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How to Design an Employee-Of-The-Month Program That Works
Running a business takes hard work, time, commitment, and financial resources. Most entrepreneurs have to handle all sorts of tasks across various areas, including marketing, sales, administration, design, finance, and human resources.
Long-term, though, you’ll really only be able to achieve all your big dreams and goals by surrounding yourself with the right people and getting assistance from others. To build your business, you’re going to have to hire talented employees and find ways to keep them engaged, happy, and productive.
One way to do this is through an employee-of-the-month program that recognizes team members and shows them how valued they are. Here are tips for designing an effective offering.
Know Your Goals
Before you begin designing your Employee-of-the-Month program, stop and work out exactly what it is you want to achieve. By understanding your goals upfront (and making sure anyone working on the program knows them, too), you’ll better see how to proceed at each step along the way.
For most businesses, the idea of this program is to boost employee morale. However, you may have other agendas, too. For example, do you want to create some healthy competition between teams or departments, or otherwise increase productivity?
Perhaps you’re looking to see a rise in sales via incentive programs that you use as the basis for selecting program recipients, or you might be keen to spend less money on team-building activities that don’t seem to be producing results. There’s no right or wrong here, but it is crucial to know your focus area(s) so you can design the Employee-of-the-Month program to suit your needs.
Programs that work well always have plenty of structure, too. It’s helpful to set guidelines for how the program will run, with clear rules and other parameters. Everyone in the business needs to understand how the recipient of each month’s award is chosen. These criteria should be consistent, so people don’t feel like anyone is playing favorites.
Be specific with the details of the program. For example, steer clear of subjective guidelines such as “best team player” or “most helpful colleague” that could be decided in multiple ways. Instead, put in place easy-to-understand parameters that aren’t likely to be disputed, whether you have the same criteria every month or mix it up throughout the year.
Be careful about making programs peer-voted, too, as sometimes these can turn into popularity contests and make employees feel worse. It’s also critical to set guidelines that work for everyone equally. Don’t favor certain people or groups over others. For example, ensure new employees, remote staff members, and those who don’t work full time have a chance to be awarded the winner of a month’s award as much as anyone else.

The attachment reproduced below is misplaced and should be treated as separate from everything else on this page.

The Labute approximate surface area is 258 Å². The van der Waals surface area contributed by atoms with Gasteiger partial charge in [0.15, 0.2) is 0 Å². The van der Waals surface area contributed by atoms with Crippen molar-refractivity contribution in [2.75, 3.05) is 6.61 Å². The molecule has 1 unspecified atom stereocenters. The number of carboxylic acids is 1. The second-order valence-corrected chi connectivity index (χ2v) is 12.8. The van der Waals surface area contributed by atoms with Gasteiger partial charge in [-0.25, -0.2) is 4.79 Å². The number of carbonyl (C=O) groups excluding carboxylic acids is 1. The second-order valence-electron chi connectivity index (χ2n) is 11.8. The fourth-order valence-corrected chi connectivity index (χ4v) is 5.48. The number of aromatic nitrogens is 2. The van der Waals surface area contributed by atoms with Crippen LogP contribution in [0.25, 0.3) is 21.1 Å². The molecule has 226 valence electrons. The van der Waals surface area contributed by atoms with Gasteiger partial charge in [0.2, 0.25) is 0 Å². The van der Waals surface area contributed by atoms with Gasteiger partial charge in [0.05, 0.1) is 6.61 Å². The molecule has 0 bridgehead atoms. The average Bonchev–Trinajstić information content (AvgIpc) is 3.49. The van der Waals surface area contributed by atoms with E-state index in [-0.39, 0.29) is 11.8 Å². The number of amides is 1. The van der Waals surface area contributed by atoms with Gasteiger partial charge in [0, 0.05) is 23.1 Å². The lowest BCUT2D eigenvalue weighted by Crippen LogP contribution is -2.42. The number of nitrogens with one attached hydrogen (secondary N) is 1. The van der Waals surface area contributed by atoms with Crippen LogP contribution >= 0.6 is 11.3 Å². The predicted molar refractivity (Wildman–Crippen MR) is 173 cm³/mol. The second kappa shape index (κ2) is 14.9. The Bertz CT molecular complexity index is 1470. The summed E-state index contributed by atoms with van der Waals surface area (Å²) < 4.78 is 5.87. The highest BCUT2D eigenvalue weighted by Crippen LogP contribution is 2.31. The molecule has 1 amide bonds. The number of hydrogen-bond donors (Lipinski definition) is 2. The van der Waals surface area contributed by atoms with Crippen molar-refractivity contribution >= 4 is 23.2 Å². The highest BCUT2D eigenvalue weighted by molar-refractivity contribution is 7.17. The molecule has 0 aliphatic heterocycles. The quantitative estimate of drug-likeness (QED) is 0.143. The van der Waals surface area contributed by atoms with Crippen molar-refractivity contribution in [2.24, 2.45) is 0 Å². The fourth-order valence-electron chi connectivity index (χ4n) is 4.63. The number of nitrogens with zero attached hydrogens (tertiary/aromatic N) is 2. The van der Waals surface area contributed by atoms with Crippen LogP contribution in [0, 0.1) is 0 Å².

Choose Quality Awards and Rewards
You don’t want to go to all the effort of creating an Employee-of-the-Month program only to let yourself down with awards and rewards that don’t live up to employee expectations. Think carefully about what you will hand out to chosen workers who receive the commendation. Avoid cheap and nasty trophies, plaques, or certificates that look badly-designed and make people feel like you don’t care much after all.
Always opt for quality gifts such as engraved pens, sophisticated glass awards, or a nice-looking plaque that gets hung up on the office wall. Alternatively, reward people with hampers, nice bottles of wine, accommodation or restaurant vouchers, gift cards, and so on. Another option is to go down the fun route, where you create an award that people can laugh about, such as one shaped like a shoe for a footwear company or shaped like a football for a sporting-related business.
Be as creative as you like but no matter what you opt for, choose something that people will feel proud of winning. Consider, too, choosing personalized gifts for each recipient of the award that you think they’ll like. When you show you understand a person’s likes, hobbies, family life, etc., this shows you’re paying attention and value employees as individuals.
Once you have your program all designed and set up, be sure to communicate widely about it, so all your staff members know it exists and how it works. Then, refine the system over time as you get feedback to ensure it only gets better and more effective as the months go by.
Many owners and managers have had great results from these programs over the years. Now might be the perfect time to incorporate it into your company, too.
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